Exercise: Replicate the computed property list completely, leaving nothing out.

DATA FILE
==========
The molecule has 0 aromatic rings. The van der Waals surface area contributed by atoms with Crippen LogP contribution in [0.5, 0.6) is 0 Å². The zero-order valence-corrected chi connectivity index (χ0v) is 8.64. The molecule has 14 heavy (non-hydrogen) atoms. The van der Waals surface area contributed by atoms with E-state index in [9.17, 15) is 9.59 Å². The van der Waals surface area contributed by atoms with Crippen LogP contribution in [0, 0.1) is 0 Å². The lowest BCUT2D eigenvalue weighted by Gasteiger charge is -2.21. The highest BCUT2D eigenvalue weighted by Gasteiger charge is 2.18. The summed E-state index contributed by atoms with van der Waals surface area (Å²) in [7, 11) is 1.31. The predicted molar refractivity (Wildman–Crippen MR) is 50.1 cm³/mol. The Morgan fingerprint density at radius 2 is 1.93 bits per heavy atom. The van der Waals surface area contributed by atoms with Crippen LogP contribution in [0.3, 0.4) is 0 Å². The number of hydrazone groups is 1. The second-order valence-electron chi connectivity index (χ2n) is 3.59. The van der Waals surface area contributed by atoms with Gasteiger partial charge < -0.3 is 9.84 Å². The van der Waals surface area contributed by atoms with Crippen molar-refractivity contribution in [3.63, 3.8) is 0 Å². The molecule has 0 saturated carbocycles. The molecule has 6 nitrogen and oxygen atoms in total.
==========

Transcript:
The molecule has 0 aromatic rings. The van der Waals surface area contributed by atoms with Crippen LogP contribution in [0.5, 0.6) is 0 Å². The zero-order valence-corrected chi connectivity index (χ0v) is 8.64. The molecule has 14 heavy (non-hydrogen) atoms. The van der Waals surface area contributed by atoms with E-state index in [9.17, 15) is 9.59 Å². The van der Waals surface area contributed by atoms with Crippen LogP contribution in [0, 0.1) is 0 Å². The lowest BCUT2D eigenvalue weighted by Gasteiger charge is -2.21. The highest BCUT2D eigenvalue weighted by Gasteiger charge is 2.18. The summed E-state index contributed by atoms with van der Waals surface area (Å²) in [7, 11) is 1.31. The predicted molar refractivity (Wildman–Crippen MR) is 50.1 cm³/mol. The Morgan fingerprint density at radius 2 is 1.93 bits per heavy atom. The van der Waals surface area contributed by atoms with Crippen LogP contribution in [0.3, 0.4) is 0 Å². The number of hydrazone groups is 1. The second-order valence-electron chi connectivity index (χ2n) is 3.59. The van der Waals surface area contributed by atoms with Gasteiger partial charge < -0.3 is 9.84 Å². The van der Waals surface area contributed by atoms with Crippen molar-refractivity contribution in [3.63, 3.8) is 0 Å². The molecule has 0 saturated carbocycles. The molecule has 6 nitrogen and oxygen atoms in total.